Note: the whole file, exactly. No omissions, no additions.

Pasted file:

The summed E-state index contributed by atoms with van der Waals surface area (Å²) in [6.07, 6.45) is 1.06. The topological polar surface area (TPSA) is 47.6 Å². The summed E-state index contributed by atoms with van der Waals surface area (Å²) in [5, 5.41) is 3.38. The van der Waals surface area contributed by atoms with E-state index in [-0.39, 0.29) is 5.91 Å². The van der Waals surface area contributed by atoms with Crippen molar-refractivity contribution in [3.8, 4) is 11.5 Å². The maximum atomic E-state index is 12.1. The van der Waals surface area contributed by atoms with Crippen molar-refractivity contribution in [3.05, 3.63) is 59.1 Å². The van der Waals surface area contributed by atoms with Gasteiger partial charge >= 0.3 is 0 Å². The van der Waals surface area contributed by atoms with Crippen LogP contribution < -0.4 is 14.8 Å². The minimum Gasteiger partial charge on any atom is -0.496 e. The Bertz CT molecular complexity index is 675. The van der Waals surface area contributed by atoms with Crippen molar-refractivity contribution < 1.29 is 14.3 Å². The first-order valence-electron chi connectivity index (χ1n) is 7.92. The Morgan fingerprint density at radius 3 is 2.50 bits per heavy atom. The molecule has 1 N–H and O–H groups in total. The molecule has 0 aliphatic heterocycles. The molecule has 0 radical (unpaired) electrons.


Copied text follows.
The summed E-state index contributed by atoms with van der Waals surface area (Å²) in [6.07, 6.45) is 1.06. The topological polar surface area (TPSA) is 47.6 Å². The summed E-state index contributed by atoms with van der Waals surface area (Å²) in [5, 5.41) is 3.38. The van der Waals surface area contributed by atoms with E-state index in [-0.39, 0.29) is 5.91 Å². The van der Waals surface area contributed by atoms with Crippen molar-refractivity contribution in [3.8, 4) is 11.5 Å². The maximum atomic E-state index is 12.1. The van der Waals surface area contributed by atoms with Crippen molar-refractivity contribution in [3.05, 3.63) is 59.1 Å². The van der Waals surface area contributed by atoms with Gasteiger partial charge >= 0.3 is 0 Å². The van der Waals surface area contributed by atoms with Crippen LogP contribution < -0.4 is 14.8 Å². The minimum Gasteiger partial charge on any atom is -0.496 e. The Bertz CT molecular complexity index is 675. The van der Waals surface area contributed by atoms with Crippen molar-refractivity contribution < 1.29 is 14.3 Å². The first-order valence-electron chi connectivity index (χ1n) is 7.92. The Morgan fingerprint density at radius 3 is 2.50 bits per heavy atom. The molecule has 1 N–H and O–H groups in total. The molecule has 0 aliphatic heterocycles. The molecule has 0 radical (unpaired) electrons.